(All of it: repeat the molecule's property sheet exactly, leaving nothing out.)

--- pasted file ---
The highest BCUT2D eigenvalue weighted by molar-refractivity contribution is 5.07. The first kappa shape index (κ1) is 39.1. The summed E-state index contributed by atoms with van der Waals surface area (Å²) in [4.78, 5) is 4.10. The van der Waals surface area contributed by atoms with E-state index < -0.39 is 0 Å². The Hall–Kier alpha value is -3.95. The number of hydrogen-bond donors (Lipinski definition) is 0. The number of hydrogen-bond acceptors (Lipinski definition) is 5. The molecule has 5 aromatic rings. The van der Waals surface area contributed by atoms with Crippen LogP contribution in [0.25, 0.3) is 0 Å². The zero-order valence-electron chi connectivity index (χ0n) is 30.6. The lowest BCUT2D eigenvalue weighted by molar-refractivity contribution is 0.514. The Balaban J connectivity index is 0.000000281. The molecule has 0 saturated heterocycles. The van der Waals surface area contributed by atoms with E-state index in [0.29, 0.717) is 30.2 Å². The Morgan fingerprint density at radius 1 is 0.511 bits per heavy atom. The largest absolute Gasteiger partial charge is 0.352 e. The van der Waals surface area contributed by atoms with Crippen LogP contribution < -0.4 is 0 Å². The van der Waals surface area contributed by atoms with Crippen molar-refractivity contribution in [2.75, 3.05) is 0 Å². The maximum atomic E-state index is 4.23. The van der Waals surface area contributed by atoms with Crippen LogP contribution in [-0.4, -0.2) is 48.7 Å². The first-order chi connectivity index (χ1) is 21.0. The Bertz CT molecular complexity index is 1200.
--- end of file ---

The highest BCUT2D eigenvalue weighted by molar-refractivity contribution is 5.07. The first kappa shape index (κ1) is 39.1. The summed E-state index contributed by atoms with van der Waals surface area (Å²) in [4.78, 5) is 4.10. The van der Waals surface area contributed by atoms with E-state index < -0.39 is 0 Å². The Hall–Kier alpha value is -3.95. The number of hydrogen-bond donors (Lipinski definition) is 0. The number of hydrogen-bond acceptors (Lipinski definition) is 5. The molecule has 5 aromatic rings. The van der Waals surface area contributed by atoms with Crippen LogP contribution in [0.25, 0.3) is 0 Å². The zero-order valence-electron chi connectivity index (χ0n) is 30.6. The lowest BCUT2D eigenvalue weighted by molar-refractivity contribution is 0.514. The Balaban J connectivity index is 0.000000281. The molecule has 0 saturated heterocycles. The van der Waals surface area contributed by atoms with E-state index in [0.29, 0.717) is 30.2 Å². The Morgan fingerprint density at radius 1 is 0.511 bits per heavy atom. The largest absolute Gasteiger partial charge is 0.352 e. The van der Waals surface area contributed by atoms with Crippen LogP contribution < -0.4 is 0 Å². The van der Waals surface area contributed by atoms with Crippen molar-refractivity contribution in [2.75, 3.05) is 0 Å². The maximum atomic E-state index is 4.23. The van der Waals surface area contributed by atoms with Crippen LogP contribution in [-0.4, -0.2) is 48.7 Å². The first-order chi connectivity index (χ1) is 21.0. The Bertz CT molecular complexity index is 1200.